Wilson censured, Cole’s claims investigated

  • Tue Nov 8th, 2011 6:57pm

By Mina Williams Herald writer

EDMONDS — The City Council censured one of its own Nov. 1 after meeting for two hours behind closed doors in an executive session.

According to the resolution approved by the council, Councilman D.J. Wilson acted inappropriately as a mediator in a personnel dispute between the city and Kimberly Cole, Mayor Mike Cooper’s executive assistant.

Wilson had a personal and professional relationship with Cole that should have precluded him from brokering a contract in September obligating the city to pay Cole $65,000 and a year of health insurance for her resignation, the resolution stated. That deal was eventually voided by the council.

A censure carries no legal weight; it is simply a public reprimand.

Meanwhile, at press time, an independent investigator is looking into Cole’s workplace harassment charges. Cole remains on paid administrative leave.

Wilson claims that the censure was legally flawed. He said that it was Cooper who asked him to mediate the deal and his actions were authorized by Sharon Cates of The Lighthouse Group, the city’s attorney. He insisted that he was not acting on behalf of council but as a private person.

Councilman Steve Bernheim countered that prior to the vote voiding the city’s deal with Cole, Wilson disclosed his relationship with Cole. What Wilson failed to inform council and the public was that he had mediated the agreement between the city and Cole. Wilson also voted to void the deal that he helped broker.

The exact nature of Wilson’s ties with Cole were not made clear in the public portion of the Nov. 1 meeting. However, a memo dated Oct. 2 chronicles his actions. Wilson wrote that leading up to his intervention, Cooper would often solicit Wilson’s perspective as a council member on issues surrounding Cole and that Cole had also solicited his advice regarding her employment situation.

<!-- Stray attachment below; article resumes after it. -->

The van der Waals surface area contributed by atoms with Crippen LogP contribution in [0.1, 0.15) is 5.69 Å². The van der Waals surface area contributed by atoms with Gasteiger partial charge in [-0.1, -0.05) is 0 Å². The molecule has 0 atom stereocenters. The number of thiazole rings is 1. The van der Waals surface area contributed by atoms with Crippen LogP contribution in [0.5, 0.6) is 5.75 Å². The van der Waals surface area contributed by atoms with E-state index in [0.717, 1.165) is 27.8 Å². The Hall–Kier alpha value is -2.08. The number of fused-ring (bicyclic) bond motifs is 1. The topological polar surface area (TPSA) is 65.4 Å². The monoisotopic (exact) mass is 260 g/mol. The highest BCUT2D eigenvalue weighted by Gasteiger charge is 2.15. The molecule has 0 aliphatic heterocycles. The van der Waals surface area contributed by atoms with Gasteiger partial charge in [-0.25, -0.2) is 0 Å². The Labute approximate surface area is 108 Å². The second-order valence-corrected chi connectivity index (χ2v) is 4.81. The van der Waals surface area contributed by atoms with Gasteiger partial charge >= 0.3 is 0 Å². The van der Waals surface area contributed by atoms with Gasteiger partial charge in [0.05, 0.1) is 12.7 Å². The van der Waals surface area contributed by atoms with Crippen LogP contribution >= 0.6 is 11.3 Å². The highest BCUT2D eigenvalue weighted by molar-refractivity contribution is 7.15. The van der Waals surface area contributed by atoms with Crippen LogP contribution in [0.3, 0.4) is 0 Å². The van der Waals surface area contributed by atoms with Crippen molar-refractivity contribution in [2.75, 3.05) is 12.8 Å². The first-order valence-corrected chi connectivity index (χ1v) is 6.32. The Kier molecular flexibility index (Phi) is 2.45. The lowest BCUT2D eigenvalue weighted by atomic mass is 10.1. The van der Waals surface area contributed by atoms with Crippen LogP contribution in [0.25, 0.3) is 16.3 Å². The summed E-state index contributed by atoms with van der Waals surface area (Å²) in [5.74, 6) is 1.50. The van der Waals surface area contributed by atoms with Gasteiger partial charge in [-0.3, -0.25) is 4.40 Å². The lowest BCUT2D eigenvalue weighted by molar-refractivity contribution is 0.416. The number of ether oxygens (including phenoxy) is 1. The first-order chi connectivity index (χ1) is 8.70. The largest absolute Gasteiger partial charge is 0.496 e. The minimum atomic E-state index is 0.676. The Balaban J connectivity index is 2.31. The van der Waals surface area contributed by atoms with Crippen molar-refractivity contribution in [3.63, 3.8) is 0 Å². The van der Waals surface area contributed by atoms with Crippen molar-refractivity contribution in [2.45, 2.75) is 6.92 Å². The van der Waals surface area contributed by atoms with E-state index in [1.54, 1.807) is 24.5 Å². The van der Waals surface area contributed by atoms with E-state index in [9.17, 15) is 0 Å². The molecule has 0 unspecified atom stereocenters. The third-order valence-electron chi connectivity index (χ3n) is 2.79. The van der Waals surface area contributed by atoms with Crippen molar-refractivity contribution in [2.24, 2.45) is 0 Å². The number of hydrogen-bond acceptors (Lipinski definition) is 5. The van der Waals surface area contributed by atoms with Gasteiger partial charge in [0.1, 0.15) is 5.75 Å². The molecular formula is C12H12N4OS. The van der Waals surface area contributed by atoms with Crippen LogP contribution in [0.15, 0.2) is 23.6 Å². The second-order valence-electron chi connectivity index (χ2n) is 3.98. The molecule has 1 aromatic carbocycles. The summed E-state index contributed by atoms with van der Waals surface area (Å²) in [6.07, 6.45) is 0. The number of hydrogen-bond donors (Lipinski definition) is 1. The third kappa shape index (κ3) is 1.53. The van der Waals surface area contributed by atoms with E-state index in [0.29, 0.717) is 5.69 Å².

“Mayor Cooper would often ask me to communicate with Ms. Cole in person to ‘calm her down,’” Wilson wrote. He claimed that Cole was aware that Cooper solicited his feedback and she would request that he speak to the mayor to “make him understand” the legal liability of his inaction, saying Cooper was not adequately addressing her claims of harassment and a hostile work environment.

Those claims were made after the authenticity of Cole’s time sheets was questioned by then-Human Relations Director Debi Humann. In late September Cooper fired Humann, saying he did not trust she could do her job. Humann made a complaint against the city Oct. 13 that is still pending.

On Sept. 22 Wilson said that Cooper asked him to talk to Cole again. “(Cooper) said (Cole) was being ‘completely irrational and is totally over the top.’”

Wilson and Cole set a meeting where Cole detailed her $3 million claim against the city.

Wilson wrote that he “was obliged to” intercede when asked. “Without an HR director, without a high level of trust in the city attorney and without the reliable trust of some of the city directors, I believe Mayor Cooper felt he had few places to turn for help in this matter.”

Wilson asked several times for a public hearing over the course of the public deliberation Nov. 1.

“We held five public hearings to ban plastic bags. I think I should at least get one,” Wilson said.

Cole, a Lynnwood city councilwoman, is a longtime friend and political ally of Cooper. She worked for him when he served on the Snohomish County Council. When he became mayor last year, Cooper hired her to be his executive assistant.